2020 Edition Preview: “Chasing Shadows: Remco and Eddy” by William Fotheringham
December 14, 2020
Extract from The Road Book 2020 Edition. To read the full essay from William Fotheringham and many more from our array of incredible contributors, purchase your first edition copy by 20th December 10pm for guaranteed Christmas delivery.
It was an almost despairing plea on Twitter from one of the best young cyclists in the world. ‘Stop comparing please,’ wrote Remco Evenepoel on 28 August. ‘I’m not like somebody else, nobody is like me. Everybody is just him or herself and that should be respected. So please just stop it. Nobody can be a new version of something he or she has never been and never will be. Merci.’ Not being attuned to French, the Apple spell check on my computer changed the last word of his tweet to ‘Merckx’. Which was ironic, and clearly not what Evenepoel intended, since his tweet was obviously an appeal for people to stop hailing him as the successor to Big Ted.
The ‘curse of the New Merckx’ is far from being a recent phenomenon. Speculation about the ‘next Eddy’ began before the Cannibal had even considered hanging up his wheels, which he finally did early in 1978. In the early 1980s Daniel Willems and Fons de Wolf were both tipped as the New Merckx. Neither went far and – for all that Fons was an outstanding racer who looked glorious on his bike – neither is now famous for anything. At the end of the decade, the late Claude Criquielion blighted his career by trying to position himself as a Tour de France specialist rather than the Classics man he clearly was.
Into the mid-90s, and it was Frank Vandenbroucke carrying the monkey on his back. VDB was an outrageous talent. You could argue that he looked better on a bike than Merckx, and his racing style was certainly worthy of the Cannibal. But sadly, his career fzzled out in a trail of drug scandals and one reboot after another. You can’t claim it was entirely the pressure of expectation that killed Franck in the end, but it must have played a part.
Tom Boonen, interestingly, was never referred to as the New Merckx, because he was so obviously a Classics specialist and not a potential Grand Tour winner, and – guess what? – he had the most stellar career of any Belgian since the Big One. That’s probably something the men surrounding Evenepoel are keeping at the forefront of their minds, as Patrick Lefevere and company know their Belgian bike racing history like few others. After all, Lefevere has seen most of the post-Merckx peloton and managed a fair few of them.
To what extent are the ‘New Merckx’ parallels mere hyperbole in the case of Remco Evenepoel? The two of them do actually have a fair bit in common. To start with, a background in sports other than cycling. It’s well known that Evenepoel played for the Belgian Under-15 and Under-16 soccer squads; Merckx’s background was more rounded, as he played a variety of sports of which soccer was one. The Cannibal’s love of the round-ball game deepened later in life; he built friendships with the likes of Belgium’s most famous footballer, Paul Van Himst.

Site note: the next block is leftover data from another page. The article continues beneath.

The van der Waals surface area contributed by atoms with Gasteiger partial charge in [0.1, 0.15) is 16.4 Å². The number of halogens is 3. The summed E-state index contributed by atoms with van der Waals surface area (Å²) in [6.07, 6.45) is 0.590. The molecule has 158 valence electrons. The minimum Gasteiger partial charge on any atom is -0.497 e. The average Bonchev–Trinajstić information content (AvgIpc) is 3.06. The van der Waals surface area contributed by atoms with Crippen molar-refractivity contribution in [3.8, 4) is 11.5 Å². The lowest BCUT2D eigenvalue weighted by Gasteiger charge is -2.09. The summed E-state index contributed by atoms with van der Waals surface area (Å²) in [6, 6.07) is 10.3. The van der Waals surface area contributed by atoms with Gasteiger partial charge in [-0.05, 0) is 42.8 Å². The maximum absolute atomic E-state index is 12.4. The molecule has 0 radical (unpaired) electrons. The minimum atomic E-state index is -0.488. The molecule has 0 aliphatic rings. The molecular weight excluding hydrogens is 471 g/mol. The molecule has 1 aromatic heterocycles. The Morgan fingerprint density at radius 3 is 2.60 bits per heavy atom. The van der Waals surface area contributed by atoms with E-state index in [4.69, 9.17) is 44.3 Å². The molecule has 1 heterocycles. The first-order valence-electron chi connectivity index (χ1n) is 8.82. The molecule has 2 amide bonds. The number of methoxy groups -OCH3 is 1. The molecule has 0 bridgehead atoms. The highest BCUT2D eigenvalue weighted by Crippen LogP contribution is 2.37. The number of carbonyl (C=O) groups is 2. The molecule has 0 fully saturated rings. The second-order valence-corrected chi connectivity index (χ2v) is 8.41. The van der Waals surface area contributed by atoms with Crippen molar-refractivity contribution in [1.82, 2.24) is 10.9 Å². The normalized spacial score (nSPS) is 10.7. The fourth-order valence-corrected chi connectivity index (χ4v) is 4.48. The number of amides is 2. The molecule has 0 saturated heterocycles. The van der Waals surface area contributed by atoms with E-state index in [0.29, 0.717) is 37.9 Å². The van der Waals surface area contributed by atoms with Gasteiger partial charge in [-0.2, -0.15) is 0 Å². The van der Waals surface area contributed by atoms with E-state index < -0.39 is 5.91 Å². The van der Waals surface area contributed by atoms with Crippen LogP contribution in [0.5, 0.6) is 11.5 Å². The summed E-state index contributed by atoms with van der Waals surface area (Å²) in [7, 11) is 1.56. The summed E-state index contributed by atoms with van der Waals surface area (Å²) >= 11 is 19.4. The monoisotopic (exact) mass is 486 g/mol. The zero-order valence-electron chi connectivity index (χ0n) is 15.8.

The main similarity is their absolute precocity. Both won big as young riders; in fact, Evenepoel began winning big at a younger age. It’s difficult to make direct comparisons because the opportunities available to young riders now have grown since the early 1960s, but you can point to Merckx’s victory in the 1964 amateur world road race championship aged just 19, and Evenepoel’s gold medals in both the junior road race and time trial when a year younger. Both come from towns in the Brussels periphery: Merckx from Woluwé St Pierre to the east, Evenepoel from almost the geometric opposite side – Schepdaal, in the west.
As an amateur, Merckx had a longer career than Evenepoel, turning professional in his 20th year, but that was still spectacularly young for the time. Merckx’s frst professional year, 1965, was the least successful until his abortive attempt to keep racing at the start of 1978. The main reason for that was that he was poorly managed; he turned professional with Rik Van Looy’s Solo-Superia squad and didn’t ft in. He was a sensitive youth, and Van Looy’s dominant position in Belgian cycling meant he was not going to give some young upstart any favours, no matter how talented he might be. Merckx showed promise, but it was not until he went to the less rigidly structured Peugeot-BP team in 1966 that he truly blossomed.
Evenepoel looks truly precocious compared to Big Ted, who raced as an amateur against the wishes of his mother as she feared for his safety. Little Remco rode his frst road race in April 2017. He turned professional just 18 months later, by which time he had rewritten the junior cycling record books. In 2018, he won 36 races out of 44, including the European junior title by 10 minutes after a 100km solo break. That was a ride redolent of the dominance Merckx showed as a professional; so too Evenepoel’s double in the world junior time trial and road titles in Innsbruck that autumn.